Our Better (1933): Cukor’s Pre-Code Satire–Critical Reception–Then and Now

The film premiered at the prestigious Radio City Music Hall in New York City.

Aiming at getting peer recognition, George Cukor invited King Vidor to a preview of Our Betters. Vidor was one of the most respected directors at the time, having made The Crowd and Hallelujah.

Vidor complemented Cukor, but also honestly conceded that he would never tackle a subject with so “little locomotion.” Vidor felt that the picture was static, but that Cukor somehow had the faculty of keeping it interesting despite this obstacle.

Vidor’s comment reinforced Cukor’s commitment to high-quality texts, knowing that his real forte was in staging lengthy dialogue scenes.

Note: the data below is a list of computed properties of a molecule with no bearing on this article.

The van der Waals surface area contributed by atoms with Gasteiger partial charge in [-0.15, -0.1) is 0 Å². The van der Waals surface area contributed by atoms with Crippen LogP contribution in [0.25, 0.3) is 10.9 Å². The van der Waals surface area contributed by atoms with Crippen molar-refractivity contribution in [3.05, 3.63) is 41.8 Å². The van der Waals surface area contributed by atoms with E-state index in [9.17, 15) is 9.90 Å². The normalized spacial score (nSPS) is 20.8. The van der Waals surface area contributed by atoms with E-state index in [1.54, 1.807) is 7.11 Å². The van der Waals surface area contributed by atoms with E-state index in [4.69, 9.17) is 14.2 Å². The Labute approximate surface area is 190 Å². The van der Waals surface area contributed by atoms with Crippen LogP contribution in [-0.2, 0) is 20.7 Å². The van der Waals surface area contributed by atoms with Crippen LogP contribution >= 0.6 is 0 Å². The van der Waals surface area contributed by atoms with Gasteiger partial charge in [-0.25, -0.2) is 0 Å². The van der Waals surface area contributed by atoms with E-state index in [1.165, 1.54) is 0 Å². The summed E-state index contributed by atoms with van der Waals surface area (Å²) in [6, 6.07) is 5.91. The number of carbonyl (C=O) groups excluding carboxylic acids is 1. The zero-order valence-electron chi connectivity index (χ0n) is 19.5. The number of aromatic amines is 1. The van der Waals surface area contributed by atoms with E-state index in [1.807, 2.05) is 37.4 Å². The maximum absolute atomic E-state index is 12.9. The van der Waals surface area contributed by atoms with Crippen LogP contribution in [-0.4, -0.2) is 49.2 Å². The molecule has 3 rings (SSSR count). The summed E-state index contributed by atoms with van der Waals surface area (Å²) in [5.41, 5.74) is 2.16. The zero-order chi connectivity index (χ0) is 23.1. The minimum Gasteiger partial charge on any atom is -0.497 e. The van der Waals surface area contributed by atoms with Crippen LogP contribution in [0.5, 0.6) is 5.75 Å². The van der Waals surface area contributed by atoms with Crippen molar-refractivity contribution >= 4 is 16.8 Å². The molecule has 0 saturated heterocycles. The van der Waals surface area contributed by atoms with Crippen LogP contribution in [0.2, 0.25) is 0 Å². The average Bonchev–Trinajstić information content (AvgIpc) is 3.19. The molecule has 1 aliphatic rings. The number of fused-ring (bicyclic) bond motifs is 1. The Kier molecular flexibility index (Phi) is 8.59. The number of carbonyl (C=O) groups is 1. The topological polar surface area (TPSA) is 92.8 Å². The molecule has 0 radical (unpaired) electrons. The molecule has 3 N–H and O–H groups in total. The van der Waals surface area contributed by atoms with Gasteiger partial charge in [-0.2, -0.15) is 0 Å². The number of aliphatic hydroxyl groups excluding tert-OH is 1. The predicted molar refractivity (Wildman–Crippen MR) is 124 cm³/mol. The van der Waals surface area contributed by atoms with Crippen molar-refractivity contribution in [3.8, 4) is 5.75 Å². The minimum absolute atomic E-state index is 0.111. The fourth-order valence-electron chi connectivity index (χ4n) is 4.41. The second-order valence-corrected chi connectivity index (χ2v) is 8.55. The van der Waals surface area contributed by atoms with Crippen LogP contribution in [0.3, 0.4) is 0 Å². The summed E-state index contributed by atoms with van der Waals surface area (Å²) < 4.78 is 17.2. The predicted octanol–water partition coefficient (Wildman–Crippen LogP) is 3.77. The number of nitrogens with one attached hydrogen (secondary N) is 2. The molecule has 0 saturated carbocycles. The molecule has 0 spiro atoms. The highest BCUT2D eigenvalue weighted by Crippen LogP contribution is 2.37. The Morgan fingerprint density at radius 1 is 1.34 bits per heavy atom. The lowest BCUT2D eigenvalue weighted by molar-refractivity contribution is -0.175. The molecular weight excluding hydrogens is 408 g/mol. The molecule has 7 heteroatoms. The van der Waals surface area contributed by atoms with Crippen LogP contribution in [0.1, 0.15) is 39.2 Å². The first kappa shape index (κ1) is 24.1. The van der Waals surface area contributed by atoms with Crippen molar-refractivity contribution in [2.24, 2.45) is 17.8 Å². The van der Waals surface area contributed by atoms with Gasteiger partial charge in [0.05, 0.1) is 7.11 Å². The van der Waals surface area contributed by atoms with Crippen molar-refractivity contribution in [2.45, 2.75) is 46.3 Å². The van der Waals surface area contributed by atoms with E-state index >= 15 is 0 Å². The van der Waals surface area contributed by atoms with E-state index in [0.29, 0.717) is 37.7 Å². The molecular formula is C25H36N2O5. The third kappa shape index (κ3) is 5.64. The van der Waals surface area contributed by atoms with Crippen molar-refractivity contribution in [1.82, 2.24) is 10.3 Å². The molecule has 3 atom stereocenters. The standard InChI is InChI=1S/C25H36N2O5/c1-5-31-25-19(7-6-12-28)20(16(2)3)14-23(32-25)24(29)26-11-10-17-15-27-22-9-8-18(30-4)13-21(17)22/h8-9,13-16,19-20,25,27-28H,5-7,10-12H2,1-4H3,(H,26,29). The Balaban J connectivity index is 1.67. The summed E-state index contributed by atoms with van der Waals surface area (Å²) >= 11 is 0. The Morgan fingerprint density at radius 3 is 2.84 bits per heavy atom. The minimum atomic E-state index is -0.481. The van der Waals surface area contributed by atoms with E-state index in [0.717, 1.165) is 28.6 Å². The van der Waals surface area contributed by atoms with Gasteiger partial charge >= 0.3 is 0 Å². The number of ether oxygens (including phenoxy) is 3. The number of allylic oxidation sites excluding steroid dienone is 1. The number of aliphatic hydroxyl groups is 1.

Indeed, there is very little action or conventional plot in Cukor’s best films, which are rather noted for their sharp characterization and keen dialogue. The typical Cukor film revolves around a strong character, almost always a woman, faced by a personal-moral dilemma. This dilemma precipitates an inevitable chain of events that necessitate the heroine’s self-examination and reevaluation of her values.

Producer David O. Selznick enlisted Elsa Maxwell, a gossip columnist whose reputation as hostess of successful society parties was widely known, to serve as a consultant for the film’s general tone and its costumes, which were designed by Hattie Carnegie.

Mordaunt Hall, film critic for The New York Times, called the film “a highly praiseworthy pictorial interpretation of the stage work.”  He wrote: “It is an intelligently worked out film, thanks to the director, George Cukor, and while it does not bother much about cinematic art, the scenes are always beautifully photographed and nicely staged. It has heaps of amusement and some hearty laughter, and Mr. Maugham’s fine hand still is apparent notwithstanding certain tactful studio changes.”